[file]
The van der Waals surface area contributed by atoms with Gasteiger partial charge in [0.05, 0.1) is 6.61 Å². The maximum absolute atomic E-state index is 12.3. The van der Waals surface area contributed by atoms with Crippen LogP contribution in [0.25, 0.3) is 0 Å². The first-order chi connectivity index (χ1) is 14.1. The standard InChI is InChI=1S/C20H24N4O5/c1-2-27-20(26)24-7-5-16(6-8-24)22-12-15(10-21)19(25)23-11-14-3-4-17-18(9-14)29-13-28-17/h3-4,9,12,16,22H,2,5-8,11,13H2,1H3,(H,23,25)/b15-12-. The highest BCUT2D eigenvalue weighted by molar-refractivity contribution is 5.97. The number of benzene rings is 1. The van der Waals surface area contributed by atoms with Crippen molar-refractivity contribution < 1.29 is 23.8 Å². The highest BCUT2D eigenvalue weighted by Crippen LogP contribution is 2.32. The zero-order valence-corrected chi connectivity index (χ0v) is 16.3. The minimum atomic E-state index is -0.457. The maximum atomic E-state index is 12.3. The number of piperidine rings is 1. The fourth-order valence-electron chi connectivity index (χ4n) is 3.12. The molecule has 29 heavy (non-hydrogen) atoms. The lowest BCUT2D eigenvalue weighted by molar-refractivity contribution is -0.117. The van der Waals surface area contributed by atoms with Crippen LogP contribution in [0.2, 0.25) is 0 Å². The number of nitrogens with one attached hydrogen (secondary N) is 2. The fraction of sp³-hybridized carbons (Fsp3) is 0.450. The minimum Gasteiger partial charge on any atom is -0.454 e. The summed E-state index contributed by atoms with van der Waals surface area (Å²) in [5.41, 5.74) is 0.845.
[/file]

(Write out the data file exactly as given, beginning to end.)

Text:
The van der Waals surface area contributed by atoms with Gasteiger partial charge in [0.05, 0.1) is 6.61 Å². The maximum absolute atomic E-state index is 12.3. The van der Waals surface area contributed by atoms with Crippen LogP contribution in [0.25, 0.3) is 0 Å². The first-order chi connectivity index (χ1) is 14.1. The standard InChI is InChI=1S/C20H24N4O5/c1-2-27-20(26)24-7-5-16(6-8-24)22-12-15(10-21)19(25)23-11-14-3-4-17-18(9-14)29-13-28-17/h3-4,9,12,16,22H,2,5-8,11,13H2,1H3,(H,23,25)/b15-12-. The highest BCUT2D eigenvalue weighted by molar-refractivity contribution is 5.97. The number of benzene rings is 1. The van der Waals surface area contributed by atoms with Crippen molar-refractivity contribution < 1.29 is 23.8 Å². The highest BCUT2D eigenvalue weighted by Crippen LogP contribution is 2.32. The zero-order valence-corrected chi connectivity index (χ0v) is 16.3. The minimum atomic E-state index is -0.457. The maximum atomic E-state index is 12.3. The number of piperidine rings is 1. The fourth-order valence-electron chi connectivity index (χ4n) is 3.12. The molecule has 29 heavy (non-hydrogen) atoms. The lowest BCUT2D eigenvalue weighted by molar-refractivity contribution is -0.117. The van der Waals surface area contributed by atoms with Crippen LogP contribution in [0.2, 0.25) is 0 Å². The number of nitrogens with one attached hydrogen (secondary N) is 2. The fraction of sp³-hybridized carbons (Fsp3) is 0.450. The minimum Gasteiger partial charge on any atom is -0.454 e. The summed E-state index contributed by atoms with van der Waals surface area (Å²) in [5.41, 5.74) is 0.845.